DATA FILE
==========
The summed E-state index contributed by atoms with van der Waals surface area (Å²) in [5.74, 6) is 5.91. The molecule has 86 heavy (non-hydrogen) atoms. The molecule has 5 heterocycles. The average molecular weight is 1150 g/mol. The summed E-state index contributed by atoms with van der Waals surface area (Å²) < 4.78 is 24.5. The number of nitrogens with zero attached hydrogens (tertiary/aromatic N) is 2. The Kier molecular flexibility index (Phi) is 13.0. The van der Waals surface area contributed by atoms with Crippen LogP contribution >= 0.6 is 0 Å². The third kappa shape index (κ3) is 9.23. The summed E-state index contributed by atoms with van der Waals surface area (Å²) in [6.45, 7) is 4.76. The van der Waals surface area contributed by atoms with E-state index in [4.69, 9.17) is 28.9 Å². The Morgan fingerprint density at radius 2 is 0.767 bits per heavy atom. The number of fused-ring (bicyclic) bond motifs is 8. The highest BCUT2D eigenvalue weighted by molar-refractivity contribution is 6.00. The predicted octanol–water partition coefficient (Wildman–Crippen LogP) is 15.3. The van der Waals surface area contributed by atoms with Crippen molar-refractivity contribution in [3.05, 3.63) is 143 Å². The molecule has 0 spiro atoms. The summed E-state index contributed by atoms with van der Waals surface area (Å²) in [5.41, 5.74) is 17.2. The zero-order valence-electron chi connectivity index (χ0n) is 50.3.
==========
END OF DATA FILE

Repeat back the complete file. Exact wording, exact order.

The summed E-state index contributed by atoms with van der Waals surface area (Å²) in [5.74, 6) is 5.91. The molecule has 86 heavy (non-hydrogen) atoms. The molecule has 5 heterocycles. The average molecular weight is 1150 g/mol. The summed E-state index contributed by atoms with van der Waals surface area (Å²) < 4.78 is 24.5. The number of nitrogens with zero attached hydrogens (tertiary/aromatic N) is 2. The Kier molecular flexibility index (Phi) is 13.0. The van der Waals surface area contributed by atoms with Crippen LogP contribution >= 0.6 is 0 Å². The third kappa shape index (κ3) is 9.23. The summed E-state index contributed by atoms with van der Waals surface area (Å²) in [6.45, 7) is 4.76. The van der Waals surface area contributed by atoms with E-state index in [4.69, 9.17) is 28.9 Å². The Morgan fingerprint density at radius 2 is 0.767 bits per heavy atom. The number of fused-ring (bicyclic) bond motifs is 8. The highest BCUT2D eigenvalue weighted by molar-refractivity contribution is 6.00. The predicted octanol–water partition coefficient (Wildman–Crippen LogP) is 15.3. The van der Waals surface area contributed by atoms with Crippen molar-refractivity contribution in [3.05, 3.63) is 143 Å². The molecule has 0 spiro atoms. The summed E-state index contributed by atoms with van der Waals surface area (Å²) in [5.41, 5.74) is 17.2. The zero-order valence-electron chi connectivity index (χ0n) is 50.3.